Then and Now: ‘Songs of Travel’ - Tom Aherne

Tom Aherne

Reporter:

Tom Aherne

Email:

news@limerickleader.ie

Then and Now: ‘Songs of Travel’ - Tom Aherne

THE RIVER Deel was in the news recently not for its beautiful features, but as a place for dumping dead donkeys and horse manure.

The rivers of our country are great dumping grounds due to thoughtless individuals who have no regard for nature and our beautiful countryside. A river still touches our imaging as it has done for centuries, for as Robert Louis Stevenson reminds us it has long been the place of wishes and dreams:

"I will make my kitchen and you shall keep your room,

Where white flows the river, and bright blows the broom."

In these lines from "Songs of Travel", he associates the river with an idyllic way of life, that is lived in close harmony with nature.

The River Deel rises southwest of Dromina in north Cork, where it then flows into county Limerick. It meanders along through west Limerick for 39 miles before emptying into the Shannon estuary. Along its route to meet the River Shannon it flows through the villages of Milford, and Castlemahon. It skirts past Newcastle West, and then it continues through the towns of Rathkeale, and Askeaton. The Deel derives its name from "daol", an Irish word for beetle, insect, or worm because of its winding , bending shape, and it has numerous tributaries.

After leaving its source the first village of any significance which the river Deel flows through is Milford on the Cork-Limerick border. While the river in the village is spanned by a road bridge, this was not always the case. In Irish the village is known as Áth an Mhuilinn-"The Ford of the Mill "a throw back to when there was no bridge at this location.

In 1848 a corn mill was built in the village and this resulted in improvements to the river and associated mill races. The Milford Drainage Board was formed in the mid-1880s and they spent around £5,000 lowering and widening the river. The mill building has been used as a store and was also one of the first creameries in Ireland.

The river then flows through the countryside and to the east of Dromcollogher. It is joined by the Finglasha river, and the Ahavarragh stream between Feenagh and Kilmeedy. It is joined by the Owenskaw River from the east and the Banoke river from the southwest, just east of the Banoke bridge on the Newcastle West to Dromcollogher road.

The Deel flows through the village of (Mahoonagh olden name) Castlemahon, before turning sharply to the right. The ruins of Mahoonagh Castle, which was built by the Fitzgerald's at the end of the 12th or the beginning of the 13th century, can be seen on the northern riverbank. The bridge over the river in the village built in 1761 by Owen McCarthy was described by Samuel Lewis in 1837 as "a good stone bridge."

It takes in The Glashnakirka Stream, Ehernagh Stream, and the Arra River, that flows through Newcastle West, and the Arra River, and the Ballyfrawley Stream. Between Coolanoran and Reens it is joined by the Slewnaun stream, which rises around Kerrikyle not far from my own house.

The river flows through the town of Rathkeale which has a significant traveller population, and the largest concentration of descendants of the German Palatines who immigrated to Ireland in the early 18th century. The main bridge in the town is known as the "Deel Bridge." This humpback five-arch-bridge was built in 1747 and is over 7m wide. This bridge replaced an earlier bridge which was just 4.7mwide and which had fallen into a dilapidated and dangerous condition.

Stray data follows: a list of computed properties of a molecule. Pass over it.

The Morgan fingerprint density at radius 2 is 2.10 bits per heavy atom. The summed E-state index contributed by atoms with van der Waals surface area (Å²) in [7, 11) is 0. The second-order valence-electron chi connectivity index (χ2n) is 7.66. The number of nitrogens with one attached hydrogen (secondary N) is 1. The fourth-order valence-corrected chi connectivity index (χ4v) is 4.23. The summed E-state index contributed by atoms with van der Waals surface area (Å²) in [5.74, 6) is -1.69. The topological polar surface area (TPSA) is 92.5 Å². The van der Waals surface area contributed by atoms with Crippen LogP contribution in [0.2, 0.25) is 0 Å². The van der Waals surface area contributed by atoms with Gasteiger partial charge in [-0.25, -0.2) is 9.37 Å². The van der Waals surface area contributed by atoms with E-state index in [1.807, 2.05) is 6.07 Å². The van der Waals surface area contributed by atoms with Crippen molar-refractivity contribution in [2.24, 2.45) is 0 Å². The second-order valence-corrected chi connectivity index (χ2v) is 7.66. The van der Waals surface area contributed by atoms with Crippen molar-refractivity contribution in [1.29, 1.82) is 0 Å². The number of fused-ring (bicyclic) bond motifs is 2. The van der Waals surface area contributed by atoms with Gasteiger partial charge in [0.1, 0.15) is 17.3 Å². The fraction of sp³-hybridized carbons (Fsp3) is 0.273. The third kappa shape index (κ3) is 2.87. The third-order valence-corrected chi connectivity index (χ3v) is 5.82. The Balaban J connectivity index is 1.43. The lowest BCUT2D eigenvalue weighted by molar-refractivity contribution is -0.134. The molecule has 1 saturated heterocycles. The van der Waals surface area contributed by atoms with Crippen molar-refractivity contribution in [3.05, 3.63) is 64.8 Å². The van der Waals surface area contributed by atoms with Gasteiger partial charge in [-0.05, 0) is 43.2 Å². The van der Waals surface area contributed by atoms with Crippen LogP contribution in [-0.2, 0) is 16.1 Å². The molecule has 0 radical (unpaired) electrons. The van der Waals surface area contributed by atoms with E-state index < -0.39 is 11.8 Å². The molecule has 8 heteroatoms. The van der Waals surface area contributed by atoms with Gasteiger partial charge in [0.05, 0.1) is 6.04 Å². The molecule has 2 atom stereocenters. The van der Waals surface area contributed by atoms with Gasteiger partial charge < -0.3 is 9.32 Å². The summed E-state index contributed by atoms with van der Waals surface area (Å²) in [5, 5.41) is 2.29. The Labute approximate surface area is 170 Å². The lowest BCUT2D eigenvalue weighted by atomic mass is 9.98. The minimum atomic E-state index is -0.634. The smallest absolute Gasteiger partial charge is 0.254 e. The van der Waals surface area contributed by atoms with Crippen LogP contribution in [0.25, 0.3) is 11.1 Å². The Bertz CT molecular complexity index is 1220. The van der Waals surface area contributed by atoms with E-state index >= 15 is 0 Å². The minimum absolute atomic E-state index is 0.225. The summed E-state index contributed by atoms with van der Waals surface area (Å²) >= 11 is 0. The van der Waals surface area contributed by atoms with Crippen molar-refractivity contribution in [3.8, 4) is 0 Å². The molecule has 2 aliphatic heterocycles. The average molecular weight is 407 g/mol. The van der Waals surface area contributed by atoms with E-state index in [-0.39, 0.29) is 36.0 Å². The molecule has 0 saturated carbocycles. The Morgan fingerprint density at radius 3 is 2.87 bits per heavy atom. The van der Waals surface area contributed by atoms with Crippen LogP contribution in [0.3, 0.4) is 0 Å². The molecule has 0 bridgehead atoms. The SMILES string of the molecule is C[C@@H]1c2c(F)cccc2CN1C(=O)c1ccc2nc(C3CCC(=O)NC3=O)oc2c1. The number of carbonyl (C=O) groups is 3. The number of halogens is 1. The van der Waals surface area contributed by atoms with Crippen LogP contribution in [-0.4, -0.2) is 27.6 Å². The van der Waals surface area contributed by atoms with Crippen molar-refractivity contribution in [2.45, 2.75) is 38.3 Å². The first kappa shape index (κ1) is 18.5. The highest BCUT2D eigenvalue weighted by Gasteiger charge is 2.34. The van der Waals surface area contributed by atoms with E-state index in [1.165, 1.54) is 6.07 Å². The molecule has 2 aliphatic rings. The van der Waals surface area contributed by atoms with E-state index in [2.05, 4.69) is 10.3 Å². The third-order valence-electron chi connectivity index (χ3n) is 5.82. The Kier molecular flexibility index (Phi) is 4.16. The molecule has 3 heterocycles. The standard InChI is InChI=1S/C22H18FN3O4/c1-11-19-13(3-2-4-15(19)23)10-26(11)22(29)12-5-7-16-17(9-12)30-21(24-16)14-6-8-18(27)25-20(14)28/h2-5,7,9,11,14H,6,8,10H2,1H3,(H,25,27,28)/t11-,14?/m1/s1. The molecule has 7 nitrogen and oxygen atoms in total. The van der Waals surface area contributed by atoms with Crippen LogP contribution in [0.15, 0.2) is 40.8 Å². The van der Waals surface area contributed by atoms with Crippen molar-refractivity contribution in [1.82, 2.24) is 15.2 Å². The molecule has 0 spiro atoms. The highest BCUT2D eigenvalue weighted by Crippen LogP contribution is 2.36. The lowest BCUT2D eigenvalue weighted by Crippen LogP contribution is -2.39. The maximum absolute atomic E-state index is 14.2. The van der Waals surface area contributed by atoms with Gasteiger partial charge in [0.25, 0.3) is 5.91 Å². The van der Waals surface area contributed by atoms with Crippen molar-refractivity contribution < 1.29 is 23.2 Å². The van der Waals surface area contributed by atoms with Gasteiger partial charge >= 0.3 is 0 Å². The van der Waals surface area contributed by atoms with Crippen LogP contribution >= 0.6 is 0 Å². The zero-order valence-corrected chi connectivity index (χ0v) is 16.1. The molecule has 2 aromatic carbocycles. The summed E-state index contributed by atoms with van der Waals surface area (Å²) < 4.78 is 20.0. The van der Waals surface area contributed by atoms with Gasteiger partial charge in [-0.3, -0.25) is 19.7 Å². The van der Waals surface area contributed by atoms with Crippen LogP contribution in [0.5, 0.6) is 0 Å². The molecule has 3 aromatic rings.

Another important bridge in the town is a two-span former Railway bridge which was constructed in 1867, as part of the Rathkeale to Newcastle West line. It no longer carries trains but remains an important local right-of-way route over the river Deel. On the south western edge of Rathkeale, and on the southern bank of the Deel can be found Castle Matrix. This was once owned by Thomas Southwell who rescued 200 Palentine families from Germany and settled them in the grounds of the castle in 1709. Sir Walter Raleigh met the poet Edmund Spenser at the Castle.

By the 1960s, the castle had fallen into disrepair, and American Sean O'Driscoll bought the castle and restored it to its former glory. The castle had a vast library that contained a collection of original documents relating to the Wild Geese. The writer Sean O'Faolain wrote a lot about the birthplace of his mother beside the river Deel. The river turns north and just south of Newbridge the Kissaghatrodaun Steam joins it.

The last stop on the river Deel is the town of Askeaton, and over the years the river has had a major influence on the town. Located on an island in the river in the middle of the town is Askeaton Castle, which was founded around 1199, and most likely by William de Burgo. The tower which can be seen at present, dates to the 15th century, but it replaced a much older tower. The castle was also the location of one of the finest Banqueting Halls in the country. It was 72 feet long by 30 feet wide and was built by James Fitzgerald, 6th Earl of Desmond around 1440-1459. The castle was abandoned by 1652.

Beside the island is Askeaton Bridge, a five-arch road bridge built around 1700, and there is evidence of medieval fabric in its construction. Other impressive remains on the east bank of the river Deel is the Franciscan Friary. This was founded by the 4th Earl of Desmond around 1400. It includes, with magnificent cloisters with 12 arches on each side, a beautiful east window, mediaeval carvings, and a chapter room that is the final resting place of the martyrs Bishop Patrick O'Healy and Fr Conn O'Rourke. The friars were attacked several times and the friary permanently closed in 1740.